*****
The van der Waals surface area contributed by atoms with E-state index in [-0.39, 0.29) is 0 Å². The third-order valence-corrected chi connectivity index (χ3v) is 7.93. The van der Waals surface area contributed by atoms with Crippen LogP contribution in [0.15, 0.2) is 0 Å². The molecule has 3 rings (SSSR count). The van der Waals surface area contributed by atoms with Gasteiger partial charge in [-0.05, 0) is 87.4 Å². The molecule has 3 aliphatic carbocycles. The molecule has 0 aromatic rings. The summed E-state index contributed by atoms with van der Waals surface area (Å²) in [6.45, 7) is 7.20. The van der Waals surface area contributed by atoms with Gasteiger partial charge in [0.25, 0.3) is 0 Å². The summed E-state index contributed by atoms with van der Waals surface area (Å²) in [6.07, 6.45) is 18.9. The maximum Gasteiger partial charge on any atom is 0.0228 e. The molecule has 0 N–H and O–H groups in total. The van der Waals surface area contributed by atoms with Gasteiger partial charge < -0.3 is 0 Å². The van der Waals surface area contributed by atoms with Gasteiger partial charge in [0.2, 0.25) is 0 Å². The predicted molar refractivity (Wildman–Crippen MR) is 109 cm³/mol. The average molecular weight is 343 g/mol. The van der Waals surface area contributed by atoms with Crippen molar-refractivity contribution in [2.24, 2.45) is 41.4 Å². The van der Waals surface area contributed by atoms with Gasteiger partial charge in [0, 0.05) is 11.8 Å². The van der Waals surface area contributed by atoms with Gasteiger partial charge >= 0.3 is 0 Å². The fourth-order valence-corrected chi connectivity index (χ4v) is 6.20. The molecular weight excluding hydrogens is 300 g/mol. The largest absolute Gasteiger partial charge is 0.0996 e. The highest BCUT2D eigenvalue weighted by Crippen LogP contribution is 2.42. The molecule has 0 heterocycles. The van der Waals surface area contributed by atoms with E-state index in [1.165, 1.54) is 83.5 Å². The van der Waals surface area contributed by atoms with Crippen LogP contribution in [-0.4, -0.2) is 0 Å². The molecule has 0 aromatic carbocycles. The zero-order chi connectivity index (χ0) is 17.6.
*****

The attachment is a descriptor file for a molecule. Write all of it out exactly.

The van der Waals surface area contributed by atoms with E-state index in [-0.39, 0.29) is 0 Å². The third-order valence-corrected chi connectivity index (χ3v) is 7.93. The van der Waals surface area contributed by atoms with Crippen LogP contribution in [0.15, 0.2) is 0 Å². The molecule has 3 rings (SSSR count). The van der Waals surface area contributed by atoms with Gasteiger partial charge in [-0.05, 0) is 87.4 Å². The molecule has 3 aliphatic carbocycles. The molecule has 0 aromatic rings. The summed E-state index contributed by atoms with van der Waals surface area (Å²) in [6.45, 7) is 7.20. The van der Waals surface area contributed by atoms with Gasteiger partial charge in [0.25, 0.3) is 0 Å². The summed E-state index contributed by atoms with van der Waals surface area (Å²) in [6.07, 6.45) is 18.9. The maximum Gasteiger partial charge on any atom is 0.0228 e. The molecule has 0 N–H and O–H groups in total. The van der Waals surface area contributed by atoms with Gasteiger partial charge < -0.3 is 0 Å². The van der Waals surface area contributed by atoms with Gasteiger partial charge in [0.2, 0.25) is 0 Å². The predicted molar refractivity (Wildman–Crippen MR) is 109 cm³/mol. The average molecular weight is 343 g/mol. The van der Waals surface area contributed by atoms with Crippen molar-refractivity contribution in [2.24, 2.45) is 41.4 Å². The van der Waals surface area contributed by atoms with Gasteiger partial charge in [0, 0.05) is 11.8 Å². The van der Waals surface area contributed by atoms with Gasteiger partial charge >= 0.3 is 0 Å². The fourth-order valence-corrected chi connectivity index (χ4v) is 6.20. The molecular weight excluding hydrogens is 300 g/mol. The largest absolute Gasteiger partial charge is 0.0996 e. The highest BCUT2D eigenvalue weighted by Crippen LogP contribution is 2.42. The molecule has 0 heterocycles. The van der Waals surface area contributed by atoms with E-state index in [1.165, 1.54) is 83.5 Å². The van der Waals surface area contributed by atoms with Crippen LogP contribution in [-0.4, -0.2) is 0 Å². The molecule has 0 aromatic carbocycles. The zero-order chi connectivity index (χ0) is 17.6.